Welcome to Nordhavn.com - Power Thats Oceans Apart
August 19, 2011
BOOK REVIEW: Voyaging
to the Mediterranean Under Power by
By Jeff Merrill
If you are like me and can’t get enough of the trawler lifestyle then I have
a great book for you to add to your library. Denis and Mary Umstot have had
some very impressive adventures on their custom Knight and Carver 52 footer,
TEKA III. I can hear you wondering aloud now, “Hey, wait a minute, she’s not a
Nordhavn. What are you doing writing about another boat on this website?”
I’ve spent time with Denis and Mary, sat in on their sessions at various
TrawlerFests and find them extremely interesting people. The fact that TEKA
III is a Robert Beebe design is very intriguing and the fact that Denis has
been asked to edit a revision of the Beebe classic Voyaging Under Power gives them serious cruising credentials in my
book – plus the fact that they have travelled over 50,000 miles aboard at
sea. Heck, this is a great resource for any
passagemaker to delve into.
Though my preference is to read and review stories written by Nordhavn
owners (he says, only half-joking!), there are a lot of capable trawlers out
there and the reality is all of the long rangers usually end up in the same
places. (It was interesting to learn that they first started shopping for a
Nordhavn 46, but could not find one to match their budget. But buying TEKA III,
an original Beebe design with paravanes and other key long range qualities,
points to the fact that there are many viable alternatives.) It doesn’t matter
what brand you spend the night in, being there and living the dream creates a
fused community in every anchorage. And thus, their book Voyaging to the Mediterranean Under Power is a great resource for
anyone on any type of power passagemaker to delve into.
Voyaging to is a travel adventure
that takes place over their 11 years of sea time –and covers their time
from taking ownership of TEKA III and getting to know her capabilities through
long passages and exotic ports of call filled with their real life experience.
I love the book’s subtitle too, “Imprints of Ports, People, Sunsets, and
This is a soft cover book about 235 pages long that is a great armchair read
and puts you into the pilothouse, galley and engine room as the Umstots go out
to see the world. This book, like Christi Grab’s The Unexpected Circumnavigation (about a Nordhavn 43), is written
from the woman’s perspective and I think offers great insights into what it is
like to cruise on an ocean crossing power boat as a couple.
Things happen on a boat and Mary writes about them. Denis has a couple of
mishaps that end up with some hospital time…it’s informative to see how they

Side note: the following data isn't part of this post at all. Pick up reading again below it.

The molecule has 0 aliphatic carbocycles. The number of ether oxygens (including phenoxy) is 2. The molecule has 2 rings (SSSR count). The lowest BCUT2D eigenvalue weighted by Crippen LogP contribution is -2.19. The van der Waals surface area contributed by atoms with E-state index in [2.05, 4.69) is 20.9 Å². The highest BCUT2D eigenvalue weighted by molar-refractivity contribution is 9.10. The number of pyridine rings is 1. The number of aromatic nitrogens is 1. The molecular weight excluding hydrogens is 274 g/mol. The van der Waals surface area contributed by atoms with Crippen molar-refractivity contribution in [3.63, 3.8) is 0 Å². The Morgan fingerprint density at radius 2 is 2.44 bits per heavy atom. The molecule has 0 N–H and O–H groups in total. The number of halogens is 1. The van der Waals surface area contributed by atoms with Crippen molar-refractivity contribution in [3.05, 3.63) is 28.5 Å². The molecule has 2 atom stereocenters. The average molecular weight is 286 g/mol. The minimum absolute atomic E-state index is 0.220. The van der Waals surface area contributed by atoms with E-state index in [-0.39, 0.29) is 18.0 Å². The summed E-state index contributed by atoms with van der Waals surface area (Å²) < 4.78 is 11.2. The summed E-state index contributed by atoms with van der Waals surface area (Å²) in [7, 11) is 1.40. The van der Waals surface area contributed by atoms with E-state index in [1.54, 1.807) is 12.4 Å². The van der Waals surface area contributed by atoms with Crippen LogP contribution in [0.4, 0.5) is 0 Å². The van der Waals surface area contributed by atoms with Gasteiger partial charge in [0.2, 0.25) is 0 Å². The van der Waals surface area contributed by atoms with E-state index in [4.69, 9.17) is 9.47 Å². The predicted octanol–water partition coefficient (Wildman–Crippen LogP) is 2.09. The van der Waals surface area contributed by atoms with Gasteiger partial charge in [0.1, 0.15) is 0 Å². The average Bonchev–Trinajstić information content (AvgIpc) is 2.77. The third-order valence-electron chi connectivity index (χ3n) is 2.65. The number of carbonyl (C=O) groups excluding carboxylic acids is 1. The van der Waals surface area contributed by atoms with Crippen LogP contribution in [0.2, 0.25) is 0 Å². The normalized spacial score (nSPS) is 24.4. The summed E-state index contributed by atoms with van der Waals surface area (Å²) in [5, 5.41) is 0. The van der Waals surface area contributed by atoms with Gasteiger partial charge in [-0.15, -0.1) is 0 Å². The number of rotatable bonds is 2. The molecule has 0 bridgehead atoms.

handle these types of situations in faraway places. Mary also has time to
reflect upon her time aboard and one of my favorite paragraphs from the book
comes near the end:
“Out on the sea, one experiences magnificent sunrises, fantastic sunsets,
elusive green flashes, and the moon plus stars to light the way at night.”
That, in summary, is what Mary and Denis discover during their time on the
There are familiar names from the cruising community that pop up and
rendezvous with boats I know (like the Nordhavn 46 Suprr) who Denis and Mary
cross wakes with. In fact, reading along reminds me of my many times at sea
and inspires me to get ready for my next trip.
During their travels Mary wrote a good number of articles for PassageMaker magazine which are
referenced throughout the book.
Mary also shares her thoughts on cruising and the companionship and camaraderie
of fellow cruisers:
“Cruisers are a special group of people. They choose a mobile lifestyle
that does not stop when land ends. They accepted challenges and easily shared
ideas regarding where to go and where not to go to make a gypsy life fun.
There’s work involved too. Cruisers have to be self sufficient problem solvers,
able to care for a range of things that can go wrong, from plumbing to fixing
hydraulic leaks to changing engine filters at sea. Leaving land meant no AAA
roadside service. A non functioning toilet on land is one thing; a marine one,
another. Anticipating parts needed for jobs yet-to-be determined required some
real forethought. Social events cement relationships formed among cruisers.”
One particularly helpful realization is Mary’s philosophy of “Go, stay or
deal with it.” Very apt advice.
After over 45,000 miles aboard there have been many lessons learned. Some
books of this type go into too much detail; this publication provides a great
deal of insight that will help prepare you for your adventures.
For more details you can go to the Umstot’s website, www.Teka3.com and keep your eyes open for the
newly revised Voyaging Under Power to
be released. You can order Voyaging to
the Mediterranean Under Power from www.amazon.com and it is published by BookLocker.com.